“Surely there’s so much going on—”
“That it’s deeply boring. An excess of boringness does not make something interesting except in the driest academic sense.” (Iain M. Banks, “The State of the Art”)
It’s clear that the primary problem, both aesthetic and political, with contemporary pornography, is how boring it is. The particular boringness of porn encapsulates a specific vision of the world and of humanity, which is not at all attractive. It’s common to look on pornography with a certain knowing indulgence, laughing at the hackneyed scripts and shoddy acting. This is a mistake: pornography is a massively wealthy industry, and surely if there were any demand for it, money could easily be found for competent writers and acting lessons. No, the “bad” writing and acting in pornography are intentional, part of what makes porn “work” in the way it does.
Defenders of pornography sometimes argue that we should not be concerned by it because it is mere harmless fantasy, while critics respond that pornography and its effects are all too real. Both of these positions get it slightly wrong, because they miss the point that the fantasy that sustains pornography is the fantasy that it is real. This is why pornography rejects basic cinematic competence: a little bit of play-acting is OK at first, but when the sex starts, the costumes come off and the props and performances, anything that might suggest that this is pretend, are dropped. Pornography puts forward two interlinked claims: this is really sex, and sex is really Real. Any suggestion that sex might be linked to human concerns of imagination, language, or politics, is rigorously supressed.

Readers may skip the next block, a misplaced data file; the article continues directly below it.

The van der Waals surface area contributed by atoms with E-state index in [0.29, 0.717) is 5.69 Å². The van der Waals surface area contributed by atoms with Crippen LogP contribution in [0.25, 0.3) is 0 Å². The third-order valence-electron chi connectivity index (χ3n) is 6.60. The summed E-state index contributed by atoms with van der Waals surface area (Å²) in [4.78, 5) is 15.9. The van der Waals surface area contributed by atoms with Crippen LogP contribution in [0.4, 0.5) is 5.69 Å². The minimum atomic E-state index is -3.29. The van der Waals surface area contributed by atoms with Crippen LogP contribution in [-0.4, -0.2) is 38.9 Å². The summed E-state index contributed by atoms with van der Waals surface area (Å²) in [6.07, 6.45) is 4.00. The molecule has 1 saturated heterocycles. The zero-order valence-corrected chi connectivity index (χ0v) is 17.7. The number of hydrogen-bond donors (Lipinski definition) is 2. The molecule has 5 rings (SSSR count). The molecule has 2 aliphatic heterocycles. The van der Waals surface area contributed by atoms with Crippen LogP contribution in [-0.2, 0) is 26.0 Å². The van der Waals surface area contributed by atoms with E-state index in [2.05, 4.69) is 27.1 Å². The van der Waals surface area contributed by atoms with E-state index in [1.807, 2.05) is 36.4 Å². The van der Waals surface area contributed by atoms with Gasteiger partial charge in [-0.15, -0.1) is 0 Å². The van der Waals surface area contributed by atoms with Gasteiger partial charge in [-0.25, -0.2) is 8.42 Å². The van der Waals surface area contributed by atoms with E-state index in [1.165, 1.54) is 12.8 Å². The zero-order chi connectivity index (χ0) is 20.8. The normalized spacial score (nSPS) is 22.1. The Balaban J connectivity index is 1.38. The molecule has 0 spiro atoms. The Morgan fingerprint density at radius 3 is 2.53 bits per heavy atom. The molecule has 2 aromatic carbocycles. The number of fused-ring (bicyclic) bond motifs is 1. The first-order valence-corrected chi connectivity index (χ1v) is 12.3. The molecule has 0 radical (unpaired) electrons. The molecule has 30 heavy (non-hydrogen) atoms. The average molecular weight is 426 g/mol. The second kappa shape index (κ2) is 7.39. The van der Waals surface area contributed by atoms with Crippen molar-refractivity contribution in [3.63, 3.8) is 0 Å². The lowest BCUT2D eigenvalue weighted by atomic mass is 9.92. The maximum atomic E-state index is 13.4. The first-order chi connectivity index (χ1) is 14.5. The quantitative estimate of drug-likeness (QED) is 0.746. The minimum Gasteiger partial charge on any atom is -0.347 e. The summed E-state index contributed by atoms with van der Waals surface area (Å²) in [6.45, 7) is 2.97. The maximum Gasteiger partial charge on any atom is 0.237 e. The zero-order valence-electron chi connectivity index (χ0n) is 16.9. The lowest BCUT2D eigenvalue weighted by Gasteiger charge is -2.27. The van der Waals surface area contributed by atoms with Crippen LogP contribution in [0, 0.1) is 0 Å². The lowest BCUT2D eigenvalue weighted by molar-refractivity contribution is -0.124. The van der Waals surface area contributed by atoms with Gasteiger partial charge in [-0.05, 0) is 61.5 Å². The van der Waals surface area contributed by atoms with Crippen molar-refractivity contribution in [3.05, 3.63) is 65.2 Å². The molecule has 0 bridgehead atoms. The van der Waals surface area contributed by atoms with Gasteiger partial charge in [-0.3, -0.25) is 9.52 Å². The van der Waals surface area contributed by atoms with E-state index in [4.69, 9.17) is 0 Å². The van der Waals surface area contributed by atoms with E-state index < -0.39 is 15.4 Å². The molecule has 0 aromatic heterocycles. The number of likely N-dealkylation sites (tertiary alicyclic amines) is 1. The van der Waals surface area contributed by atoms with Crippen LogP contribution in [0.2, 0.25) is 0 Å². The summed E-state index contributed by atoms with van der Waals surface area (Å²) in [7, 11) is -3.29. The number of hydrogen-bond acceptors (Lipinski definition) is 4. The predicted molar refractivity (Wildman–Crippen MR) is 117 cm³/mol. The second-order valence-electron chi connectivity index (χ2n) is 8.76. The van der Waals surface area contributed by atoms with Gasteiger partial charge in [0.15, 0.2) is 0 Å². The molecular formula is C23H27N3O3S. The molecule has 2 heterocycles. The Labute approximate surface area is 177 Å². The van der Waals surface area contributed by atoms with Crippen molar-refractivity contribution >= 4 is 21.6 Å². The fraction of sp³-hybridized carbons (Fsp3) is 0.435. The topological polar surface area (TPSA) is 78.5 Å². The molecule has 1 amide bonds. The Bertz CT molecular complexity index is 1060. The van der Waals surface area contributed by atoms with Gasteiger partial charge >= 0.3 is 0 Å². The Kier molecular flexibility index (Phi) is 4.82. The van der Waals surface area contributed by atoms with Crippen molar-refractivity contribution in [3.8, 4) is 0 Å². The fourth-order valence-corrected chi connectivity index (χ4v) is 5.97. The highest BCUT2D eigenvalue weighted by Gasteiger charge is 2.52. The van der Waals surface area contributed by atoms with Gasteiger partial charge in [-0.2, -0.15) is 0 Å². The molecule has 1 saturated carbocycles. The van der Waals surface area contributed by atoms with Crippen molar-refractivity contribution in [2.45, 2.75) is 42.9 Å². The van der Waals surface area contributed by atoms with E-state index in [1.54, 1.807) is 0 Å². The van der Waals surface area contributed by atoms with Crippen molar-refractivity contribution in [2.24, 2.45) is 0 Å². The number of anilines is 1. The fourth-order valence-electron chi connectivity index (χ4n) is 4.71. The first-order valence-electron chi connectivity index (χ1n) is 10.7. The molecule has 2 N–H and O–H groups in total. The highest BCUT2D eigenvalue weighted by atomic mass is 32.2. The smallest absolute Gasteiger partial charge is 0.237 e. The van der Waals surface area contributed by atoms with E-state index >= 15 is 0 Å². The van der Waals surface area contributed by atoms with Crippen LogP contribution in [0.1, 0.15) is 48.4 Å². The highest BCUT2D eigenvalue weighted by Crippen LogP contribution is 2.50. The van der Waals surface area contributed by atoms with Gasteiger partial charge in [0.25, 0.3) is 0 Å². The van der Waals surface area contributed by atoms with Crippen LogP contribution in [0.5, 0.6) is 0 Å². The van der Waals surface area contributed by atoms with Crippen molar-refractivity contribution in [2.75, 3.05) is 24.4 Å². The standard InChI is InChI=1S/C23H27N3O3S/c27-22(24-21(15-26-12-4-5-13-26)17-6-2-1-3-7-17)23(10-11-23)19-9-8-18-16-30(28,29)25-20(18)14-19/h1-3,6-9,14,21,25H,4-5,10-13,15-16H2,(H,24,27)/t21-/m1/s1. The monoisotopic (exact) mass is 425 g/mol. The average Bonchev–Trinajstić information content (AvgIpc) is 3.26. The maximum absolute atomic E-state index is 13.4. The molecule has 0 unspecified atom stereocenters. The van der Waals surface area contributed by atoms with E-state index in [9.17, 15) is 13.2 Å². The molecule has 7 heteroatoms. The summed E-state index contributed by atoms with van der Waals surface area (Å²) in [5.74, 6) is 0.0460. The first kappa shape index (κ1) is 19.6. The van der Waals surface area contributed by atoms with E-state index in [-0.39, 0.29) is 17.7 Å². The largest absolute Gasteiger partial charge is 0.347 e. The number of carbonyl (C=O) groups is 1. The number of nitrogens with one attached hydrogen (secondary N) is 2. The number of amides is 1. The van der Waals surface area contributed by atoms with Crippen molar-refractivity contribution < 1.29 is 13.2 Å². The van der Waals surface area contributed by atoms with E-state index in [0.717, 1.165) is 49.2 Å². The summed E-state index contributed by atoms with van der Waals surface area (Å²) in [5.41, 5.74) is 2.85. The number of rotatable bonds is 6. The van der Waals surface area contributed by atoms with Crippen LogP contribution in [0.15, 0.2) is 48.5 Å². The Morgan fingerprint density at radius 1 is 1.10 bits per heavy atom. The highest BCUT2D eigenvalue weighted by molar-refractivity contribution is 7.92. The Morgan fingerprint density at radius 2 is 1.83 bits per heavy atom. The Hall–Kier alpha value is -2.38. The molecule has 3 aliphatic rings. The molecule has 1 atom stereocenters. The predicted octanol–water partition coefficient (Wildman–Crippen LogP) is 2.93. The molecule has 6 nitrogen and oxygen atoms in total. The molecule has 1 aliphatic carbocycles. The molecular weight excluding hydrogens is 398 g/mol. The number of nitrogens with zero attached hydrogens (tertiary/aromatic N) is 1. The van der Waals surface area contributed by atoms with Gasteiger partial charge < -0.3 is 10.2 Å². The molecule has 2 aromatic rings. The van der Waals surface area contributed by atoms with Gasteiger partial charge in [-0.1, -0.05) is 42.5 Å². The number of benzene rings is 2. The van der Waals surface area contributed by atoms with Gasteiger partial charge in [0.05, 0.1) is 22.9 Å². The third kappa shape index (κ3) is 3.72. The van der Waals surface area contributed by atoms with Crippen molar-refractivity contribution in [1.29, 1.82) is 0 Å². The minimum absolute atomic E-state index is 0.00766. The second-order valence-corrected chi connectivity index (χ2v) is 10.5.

There is a growing “alternative” porn scene, which one might hope would provide an alternative to this grimly realist logic, but unfortunately the alternative appears to be merely one of decoration rather than underlying aesthetic practice. The Doll Underground seems like it would be a good candidate for a more interesting view of sex, with its references to the Weather Underground and advertising through a series of ambiguously rebellious communiques (note that that page includes automatically starting—but non-pornographic—video). Despite the claim in Violet Blue’s enthusiastic review that the film “feels like anti-porn,” the film seems to mostly be conventionally attractive people having conventionally athletic porn sex, although the costumes are goth-loli and the props are sticks of dynamite.
There’s one exception: the first scene in the film, in which two women have rather disaffected and not obviously terribly satisfactory sex on a train, does something almost unimaginable from the point of view of pornography: it repeatedly interrupts the sex to show the landscape through which the train is traveling.